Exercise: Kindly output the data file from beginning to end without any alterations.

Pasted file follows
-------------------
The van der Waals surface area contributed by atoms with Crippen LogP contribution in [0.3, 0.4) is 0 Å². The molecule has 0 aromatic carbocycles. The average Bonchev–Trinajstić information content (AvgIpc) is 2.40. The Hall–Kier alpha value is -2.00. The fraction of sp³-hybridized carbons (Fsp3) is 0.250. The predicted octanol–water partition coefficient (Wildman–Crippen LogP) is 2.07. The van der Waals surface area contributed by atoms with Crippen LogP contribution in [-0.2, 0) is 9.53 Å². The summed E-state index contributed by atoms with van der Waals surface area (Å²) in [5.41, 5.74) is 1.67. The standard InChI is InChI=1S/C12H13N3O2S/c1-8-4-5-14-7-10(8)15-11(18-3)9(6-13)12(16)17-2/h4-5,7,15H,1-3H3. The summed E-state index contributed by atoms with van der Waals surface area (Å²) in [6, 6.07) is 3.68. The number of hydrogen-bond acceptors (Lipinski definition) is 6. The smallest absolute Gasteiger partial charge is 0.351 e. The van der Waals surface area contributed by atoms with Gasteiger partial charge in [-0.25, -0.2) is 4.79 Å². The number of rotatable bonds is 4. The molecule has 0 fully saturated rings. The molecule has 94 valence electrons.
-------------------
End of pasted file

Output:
The van der Waals surface area contributed by atoms with Crippen LogP contribution in [0.3, 0.4) is 0 Å². The molecule has 0 aromatic carbocycles. The average Bonchev–Trinajstić information content (AvgIpc) is 2.40. The Hall–Kier alpha value is -2.00. The fraction of sp³-hybridized carbons (Fsp3) is 0.250. The predicted octanol–water partition coefficient (Wildman–Crippen LogP) is 2.07. The van der Waals surface area contributed by atoms with Crippen LogP contribution in [-0.2, 0) is 9.53 Å². The summed E-state index contributed by atoms with van der Waals surface area (Å²) in [5.41, 5.74) is 1.67. The standard InChI is InChI=1S/C12H13N3O2S/c1-8-4-5-14-7-10(8)15-11(18-3)9(6-13)12(16)17-2/h4-5,7,15H,1-3H3. The summed E-state index contributed by atoms with van der Waals surface area (Å²) in [6, 6.07) is 3.68. The number of hydrogen-bond acceptors (Lipinski definition) is 6. The smallest absolute Gasteiger partial charge is 0.351 e. The van der Waals surface area contributed by atoms with Gasteiger partial charge in [-0.25, -0.2) is 4.79 Å². The number of rotatable bonds is 4. The molecule has 0 fully saturated rings. The molecule has 94 valence electrons.